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Christo Doherty is a photographer and video artist who has held solo exhibitions of his work in South Africa and Europe. He is an associate professor and deputy head of the Wits School of Arts of the University of the Witwatersrand, Johannesburg.

Doherty will give a presentation based on his recent research and photographs concerned with the removal of statues and monuments from South Africa’s apartheid era, followed by a conversation with American scholars whose work has explored related issues in the United States.

Public monuments from the apartheid and colonial era have been focal points for protest in South Africa since the Rhodes Must Fall movement erupted at the University of Cape Town in 2015. The student protests led to the removal of the statue of the arch-colonialist Cecil John Rhodes from his plinth on the UCT campus and sparked protests and removals of monuments across South Africa.

Doherty’s research project was provoked by the discovery that the memorial to the Irish Volunteer Brigade on a ridge above Johannesburg had disappeared.   It had not been vandalized or broken – several tons of concrete memorial had completely vanished.

One of the more obscure monuments of the apartheid era, the memorial celebrated the volunteers of the Irish Brigade who had joined the struggle of the Afrikaaners against the British Empire in the Anglo-Boer War of 1899 – 1902. Why had it been removed? Was the removal connected to the Rhodes Must Fall protests? What had happened to the memorial?

The search for the Irish Brigade memorial was both absurd and quixotic, and led eventually to the remote semi-desert of the Northern Cape. It was a search which raised profound questions about the meaning of public memory in South Africa and the relationship between anti-Imperialist and contemporary decolonial struggles in the global South.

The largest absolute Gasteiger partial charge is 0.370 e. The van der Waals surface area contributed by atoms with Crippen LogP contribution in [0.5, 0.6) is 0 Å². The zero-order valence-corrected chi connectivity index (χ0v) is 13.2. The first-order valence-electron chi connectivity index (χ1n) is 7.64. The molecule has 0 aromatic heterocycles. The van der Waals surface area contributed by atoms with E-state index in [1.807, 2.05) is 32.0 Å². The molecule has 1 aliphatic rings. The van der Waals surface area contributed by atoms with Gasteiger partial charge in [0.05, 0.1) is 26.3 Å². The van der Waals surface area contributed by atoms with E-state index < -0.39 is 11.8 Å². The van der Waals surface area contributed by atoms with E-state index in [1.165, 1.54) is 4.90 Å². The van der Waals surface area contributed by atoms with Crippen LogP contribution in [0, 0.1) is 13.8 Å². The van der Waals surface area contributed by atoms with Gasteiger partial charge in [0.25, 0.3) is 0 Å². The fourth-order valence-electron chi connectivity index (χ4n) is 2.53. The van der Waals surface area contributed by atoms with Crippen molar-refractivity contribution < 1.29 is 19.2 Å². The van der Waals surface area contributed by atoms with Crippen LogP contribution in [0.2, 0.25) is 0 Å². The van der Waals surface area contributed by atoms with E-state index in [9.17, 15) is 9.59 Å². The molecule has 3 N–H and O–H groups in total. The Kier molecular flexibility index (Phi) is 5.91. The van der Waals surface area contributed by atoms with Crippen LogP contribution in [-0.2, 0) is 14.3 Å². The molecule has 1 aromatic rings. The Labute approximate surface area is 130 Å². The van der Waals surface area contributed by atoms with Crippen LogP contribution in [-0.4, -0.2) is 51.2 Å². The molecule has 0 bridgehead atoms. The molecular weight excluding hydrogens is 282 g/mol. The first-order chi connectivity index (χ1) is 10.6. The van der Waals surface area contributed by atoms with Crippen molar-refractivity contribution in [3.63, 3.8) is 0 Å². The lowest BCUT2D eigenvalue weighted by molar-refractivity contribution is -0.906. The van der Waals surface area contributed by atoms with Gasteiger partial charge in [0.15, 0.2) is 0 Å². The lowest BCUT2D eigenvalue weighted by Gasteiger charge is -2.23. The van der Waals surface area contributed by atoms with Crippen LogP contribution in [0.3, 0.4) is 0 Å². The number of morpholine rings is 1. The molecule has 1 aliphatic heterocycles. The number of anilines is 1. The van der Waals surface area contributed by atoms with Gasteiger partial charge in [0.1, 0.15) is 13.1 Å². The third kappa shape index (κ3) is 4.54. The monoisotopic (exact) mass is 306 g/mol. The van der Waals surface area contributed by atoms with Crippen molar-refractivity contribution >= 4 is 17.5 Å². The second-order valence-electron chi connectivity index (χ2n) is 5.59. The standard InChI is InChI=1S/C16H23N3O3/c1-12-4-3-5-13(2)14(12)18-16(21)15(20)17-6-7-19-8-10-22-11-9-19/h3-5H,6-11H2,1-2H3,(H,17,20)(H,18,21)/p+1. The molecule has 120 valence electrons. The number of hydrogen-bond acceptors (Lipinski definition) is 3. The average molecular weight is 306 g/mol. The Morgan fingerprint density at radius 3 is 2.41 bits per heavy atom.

The conversation following Doherty’s presentation will include:

  • Malinda Maynor Lowery, associate professor of history and director, Center for the Study of the American South, University of North Carolina
  • Akela Reason, associate professor and director, Museum Studies Certificate Program, department of history, University of Georgia
  • Sheffield Hale, president and CEO, Atlanta History Center (moderator)

This event is associated with the Global Georgia Initiative research group in Global Studies of the American South, funded by The Andrew W. Mellon Foundation.

It is presented in partnership with the UGA department of history, the Atlanta History Center, the Center for the Study of the American South at the University of North Carolina, and the department of African American studies at Emory University.

The Global Georgia Initiative presents global problems in local context by addressing pressing contemporary questions, including the economy, society, and the environment, with a focus on how the arts and humanities can intervene. Global Georgia combines the best in contemporary thinking and practice in the arts and humanities with related advances in the sciences and other areas. The series is made possible by the support of private individuals and the Willson Center Board of Friends.

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